Authors: Tim Pratt
For my family, which gives me purpose.
“You can skin me, Br’er Fox,” Br’er Rabbit said. “Or pluck out my eyes, or pull off my ears, or cook me for stew. Do your worst, but just please don’t throw me in that briarpatch.”
But Br’er Fox wanted to hurt Br’er Rabbit just as bad as he could, so he caught him by the back legs and flung him right in the middle of the briarpatch. Br’er Rabbit hit the bushes and commenced to twistin’ and wailin’ until he dropped down in the vines and thorns, and Br’er Fox waited around to see what would happen.
By and by Br’er Fox heard someone call his name and saw, way up on the hill, Br’er Rabbit sitting on a log, laughing fit to bust. Then Br’er Fox knew he’d been tricked.
Br’er Rabbit hollered out, “Born and raised in the briarpatch. I was born and raised in the briarpatch!” Then Br’er Rabbit raced off as quick as could be.
—from “Br’er Rabbit and the Tar Baby” (traditional)
The night before Bridget walked out of Darrin’s life, six months before he watched her climb over the railing of the Golden Gate Bridge and dive headfirst into the water 200 feet below, six months and four seconds before she struck the surface of San Francisco Bay with a force of 15,000 pounds of pressure per square inch, dying instantly from the resulting physical trauma, they had this conversation:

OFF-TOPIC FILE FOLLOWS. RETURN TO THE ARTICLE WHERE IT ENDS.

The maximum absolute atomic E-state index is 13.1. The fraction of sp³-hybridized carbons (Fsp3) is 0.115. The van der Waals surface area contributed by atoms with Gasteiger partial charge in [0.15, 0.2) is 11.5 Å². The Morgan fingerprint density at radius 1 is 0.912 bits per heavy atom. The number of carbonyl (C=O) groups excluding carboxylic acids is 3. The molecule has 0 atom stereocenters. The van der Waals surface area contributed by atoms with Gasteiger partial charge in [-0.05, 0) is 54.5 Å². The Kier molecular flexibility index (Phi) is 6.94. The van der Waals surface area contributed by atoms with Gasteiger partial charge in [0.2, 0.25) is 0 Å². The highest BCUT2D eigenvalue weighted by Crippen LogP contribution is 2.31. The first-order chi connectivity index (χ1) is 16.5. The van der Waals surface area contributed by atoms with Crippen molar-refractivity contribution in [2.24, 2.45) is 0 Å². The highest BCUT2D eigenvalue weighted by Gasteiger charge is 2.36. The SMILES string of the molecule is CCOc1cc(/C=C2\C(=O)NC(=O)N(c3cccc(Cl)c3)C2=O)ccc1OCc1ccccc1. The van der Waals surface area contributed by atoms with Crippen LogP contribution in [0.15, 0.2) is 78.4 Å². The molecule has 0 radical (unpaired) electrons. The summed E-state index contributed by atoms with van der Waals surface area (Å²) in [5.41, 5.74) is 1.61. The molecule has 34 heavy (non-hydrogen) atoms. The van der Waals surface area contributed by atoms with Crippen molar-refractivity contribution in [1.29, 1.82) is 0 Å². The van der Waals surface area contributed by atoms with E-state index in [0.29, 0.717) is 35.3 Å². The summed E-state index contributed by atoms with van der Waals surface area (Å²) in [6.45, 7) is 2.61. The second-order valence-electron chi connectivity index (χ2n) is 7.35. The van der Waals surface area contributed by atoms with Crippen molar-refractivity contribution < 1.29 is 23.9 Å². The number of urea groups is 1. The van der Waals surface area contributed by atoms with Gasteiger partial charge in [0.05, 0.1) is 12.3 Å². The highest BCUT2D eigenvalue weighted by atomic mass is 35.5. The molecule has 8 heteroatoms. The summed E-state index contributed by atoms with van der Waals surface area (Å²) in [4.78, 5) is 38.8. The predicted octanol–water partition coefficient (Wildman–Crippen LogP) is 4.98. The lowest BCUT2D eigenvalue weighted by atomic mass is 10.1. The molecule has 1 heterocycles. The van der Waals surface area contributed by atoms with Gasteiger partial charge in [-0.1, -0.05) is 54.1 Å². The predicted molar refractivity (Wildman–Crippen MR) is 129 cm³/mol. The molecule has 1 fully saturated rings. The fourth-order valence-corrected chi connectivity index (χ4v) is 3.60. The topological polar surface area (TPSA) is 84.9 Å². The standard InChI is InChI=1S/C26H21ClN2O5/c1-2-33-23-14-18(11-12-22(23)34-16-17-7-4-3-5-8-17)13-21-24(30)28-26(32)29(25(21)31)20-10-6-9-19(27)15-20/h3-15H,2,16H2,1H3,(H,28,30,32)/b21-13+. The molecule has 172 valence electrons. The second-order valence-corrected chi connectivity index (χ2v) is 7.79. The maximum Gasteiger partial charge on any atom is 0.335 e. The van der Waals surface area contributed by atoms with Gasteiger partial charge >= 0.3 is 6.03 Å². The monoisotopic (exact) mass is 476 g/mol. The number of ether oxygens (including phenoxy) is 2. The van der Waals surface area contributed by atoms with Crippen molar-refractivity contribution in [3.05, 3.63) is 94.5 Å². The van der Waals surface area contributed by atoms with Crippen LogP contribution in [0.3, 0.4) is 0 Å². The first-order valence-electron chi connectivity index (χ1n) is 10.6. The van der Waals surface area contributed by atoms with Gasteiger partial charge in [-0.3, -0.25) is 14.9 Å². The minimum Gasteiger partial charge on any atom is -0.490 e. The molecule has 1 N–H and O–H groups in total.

“Remember when you said you wanted to drink wine from the small of my back?” Bridget asked. She stretched out face-down on their bed, naked, a pillow under her chin. Candles burned on the dresser, and tinkling jazz played on the bedside radio.
Darrin trailed his fingertips down the smoothness of her leg, past the little scar she’d acquired trying to break up a dogfight as a child, pausing at the back of her knee, one of the many places she loved to be kissed. “I remember. The first night we slept together.” He leaned over and kissed the concavity at the base of her spine, the little cup that hollowed when she lay on her belly. Her skin smelled warm and sweet and like nothing other than Bridget herself.